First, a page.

Normally I don't have a lot of time for travel books written about the United States. But every so often I like to make an exception--particularly so when the author of such a book is British.
Stephen Fry (better known to American audiences for his role as Jeeves in the BBC series Jeeves and Wooster, or for his appearances on Blackadder) set out to set foot in every one of America's fifty states, and to learn a little something about what makes each of them unique. My next research task is to track down the television series he made (on which this book, Stephen Fry in America, is based), but even if I don't find it, I've already enjoyed the book immensely.
Be prepared: although Fry seems quite fond of America and Americans, there are times when he won't pull any punches. For instance, when he spent some time in Oregon camping out with a man who firmly believes in the Sasquatch legend, this is what he had to say: "I have to spend hours camping out with Matt, listening to completely unconvincing stories of Bigfoot sightings, accompanied by weird and inappropriately tearful mentions of his wife and children. His particular blend of aggressive family sentimentality*, macho gun-toting and childish superstition is not something I find it easy to respect or like." (p. 284.)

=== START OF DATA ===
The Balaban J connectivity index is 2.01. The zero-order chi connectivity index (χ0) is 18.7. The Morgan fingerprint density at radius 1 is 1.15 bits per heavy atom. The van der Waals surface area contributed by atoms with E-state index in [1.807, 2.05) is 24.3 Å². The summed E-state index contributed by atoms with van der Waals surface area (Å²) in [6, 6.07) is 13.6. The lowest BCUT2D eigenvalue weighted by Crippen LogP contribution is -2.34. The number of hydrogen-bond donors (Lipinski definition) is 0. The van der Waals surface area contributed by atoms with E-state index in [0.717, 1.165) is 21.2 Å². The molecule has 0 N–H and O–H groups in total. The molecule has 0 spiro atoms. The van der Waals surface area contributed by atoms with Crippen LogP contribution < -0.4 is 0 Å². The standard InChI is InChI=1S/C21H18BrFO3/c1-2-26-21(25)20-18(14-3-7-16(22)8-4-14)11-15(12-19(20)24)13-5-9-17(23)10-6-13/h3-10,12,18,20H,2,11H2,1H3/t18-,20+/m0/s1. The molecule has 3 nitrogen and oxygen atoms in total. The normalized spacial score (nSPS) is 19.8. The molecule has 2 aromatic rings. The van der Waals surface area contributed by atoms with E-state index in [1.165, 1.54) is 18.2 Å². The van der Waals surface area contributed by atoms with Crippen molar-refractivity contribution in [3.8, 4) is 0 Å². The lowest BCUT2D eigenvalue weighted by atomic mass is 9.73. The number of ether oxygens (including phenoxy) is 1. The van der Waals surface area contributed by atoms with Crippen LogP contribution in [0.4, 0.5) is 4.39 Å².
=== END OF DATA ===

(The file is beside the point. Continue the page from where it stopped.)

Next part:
Now that's a bit churlish. But I love churlish. I think the churl is what lends more weight to Fry's many other kind words about the majority of the states and their residents. And, of course, as Fry said I would in his introduction ("human nature, after all, dictates that you turn straight to the entry in this book that covers your own state..."), I went right for the chapter on Wisconsin and was proud to learn that he thinks that we, in contrast to the rest of the U.S., really get cheese. I'll take that.
It's a fun read, with beautiful pictures. Do check it out.
*I totally love this phrase, as aggression and sentimentality are two of my least favorite personality traits.